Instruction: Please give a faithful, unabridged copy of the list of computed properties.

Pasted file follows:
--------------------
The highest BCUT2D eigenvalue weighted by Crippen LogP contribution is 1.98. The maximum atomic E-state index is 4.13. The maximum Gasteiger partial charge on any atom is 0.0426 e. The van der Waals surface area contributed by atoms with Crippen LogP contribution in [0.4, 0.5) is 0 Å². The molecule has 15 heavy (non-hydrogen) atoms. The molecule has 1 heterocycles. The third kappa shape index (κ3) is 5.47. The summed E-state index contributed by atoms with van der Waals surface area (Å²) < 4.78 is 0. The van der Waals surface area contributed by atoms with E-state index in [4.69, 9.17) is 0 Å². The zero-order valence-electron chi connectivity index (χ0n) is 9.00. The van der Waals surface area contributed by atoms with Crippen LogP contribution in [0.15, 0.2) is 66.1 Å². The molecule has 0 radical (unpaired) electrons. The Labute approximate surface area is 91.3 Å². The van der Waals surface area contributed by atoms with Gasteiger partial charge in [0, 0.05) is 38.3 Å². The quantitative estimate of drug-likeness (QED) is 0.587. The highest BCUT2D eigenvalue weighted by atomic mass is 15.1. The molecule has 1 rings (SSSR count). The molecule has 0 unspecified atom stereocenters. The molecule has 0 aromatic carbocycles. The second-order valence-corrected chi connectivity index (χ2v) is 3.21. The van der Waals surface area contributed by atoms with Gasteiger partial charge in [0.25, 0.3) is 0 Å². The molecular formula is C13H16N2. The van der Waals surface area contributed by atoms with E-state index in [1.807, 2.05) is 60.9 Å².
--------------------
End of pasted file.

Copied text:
The highest BCUT2D eigenvalue weighted by Crippen LogP contribution is 1.98. The maximum atomic E-state index is 4.13. The maximum Gasteiger partial charge on any atom is 0.0426 e. The van der Waals surface area contributed by atoms with Crippen LogP contribution in [0.4, 0.5) is 0 Å². The molecule has 15 heavy (non-hydrogen) atoms. The molecule has 1 heterocycles. The third kappa shape index (κ3) is 5.47. The summed E-state index contributed by atoms with van der Waals surface area (Å²) < 4.78 is 0. The van der Waals surface area contributed by atoms with E-state index in [4.69, 9.17) is 0 Å². The zero-order valence-electron chi connectivity index (χ0n) is 9.00. The van der Waals surface area contributed by atoms with Crippen LogP contribution in [0.15, 0.2) is 66.1 Å². The molecule has 0 radical (unpaired) electrons. The Labute approximate surface area is 91.3 Å². The van der Waals surface area contributed by atoms with Gasteiger partial charge in [0, 0.05) is 38.3 Å². The quantitative estimate of drug-likeness (QED) is 0.587. The highest BCUT2D eigenvalue weighted by atomic mass is 15.1. The molecule has 1 rings (SSSR count). The molecule has 0 unspecified atom stereocenters. The molecule has 0 aromatic carbocycles. The second-order valence-corrected chi connectivity index (χ2v) is 3.21. The van der Waals surface area contributed by atoms with Gasteiger partial charge in [0.25, 0.3) is 0 Å². The molecular formula is C13H16N2. The van der Waals surface area contributed by atoms with E-state index in [1.807, 2.05) is 60.9 Å².